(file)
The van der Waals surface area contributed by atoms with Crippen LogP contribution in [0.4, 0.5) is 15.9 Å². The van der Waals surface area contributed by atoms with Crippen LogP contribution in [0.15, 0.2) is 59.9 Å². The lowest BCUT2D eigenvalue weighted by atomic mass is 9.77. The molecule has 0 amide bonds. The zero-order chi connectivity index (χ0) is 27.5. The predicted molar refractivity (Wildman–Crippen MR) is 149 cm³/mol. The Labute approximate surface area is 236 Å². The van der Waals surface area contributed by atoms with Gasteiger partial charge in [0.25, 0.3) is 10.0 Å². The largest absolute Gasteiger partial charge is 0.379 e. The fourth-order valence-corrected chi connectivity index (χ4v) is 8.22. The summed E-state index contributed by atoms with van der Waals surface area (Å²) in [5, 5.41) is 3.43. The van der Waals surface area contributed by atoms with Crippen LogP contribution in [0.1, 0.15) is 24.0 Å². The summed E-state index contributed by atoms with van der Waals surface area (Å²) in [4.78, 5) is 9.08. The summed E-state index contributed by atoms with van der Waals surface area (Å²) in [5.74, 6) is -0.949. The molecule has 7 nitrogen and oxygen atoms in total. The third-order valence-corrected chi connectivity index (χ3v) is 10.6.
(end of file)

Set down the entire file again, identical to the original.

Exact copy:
The van der Waals surface area contributed by atoms with Crippen LogP contribution in [0.4, 0.5) is 15.9 Å². The van der Waals surface area contributed by atoms with Crippen LogP contribution in [0.15, 0.2) is 59.9 Å². The lowest BCUT2D eigenvalue weighted by atomic mass is 9.77. The molecule has 0 amide bonds. The zero-order chi connectivity index (χ0) is 27.5. The predicted molar refractivity (Wildman–Crippen MR) is 149 cm³/mol. The Labute approximate surface area is 236 Å². The van der Waals surface area contributed by atoms with Gasteiger partial charge in [0.25, 0.3) is 10.0 Å². The largest absolute Gasteiger partial charge is 0.379 e. The fourth-order valence-corrected chi connectivity index (χ4v) is 8.22. The summed E-state index contributed by atoms with van der Waals surface area (Å²) in [5, 5.41) is 3.43. The van der Waals surface area contributed by atoms with Crippen LogP contribution in [0.1, 0.15) is 24.0 Å². The summed E-state index contributed by atoms with van der Waals surface area (Å²) in [4.78, 5) is 9.08. The summed E-state index contributed by atoms with van der Waals surface area (Å²) in [5.74, 6) is -0.949. The molecule has 7 nitrogen and oxygen atoms in total. The third-order valence-corrected chi connectivity index (χ3v) is 10.6.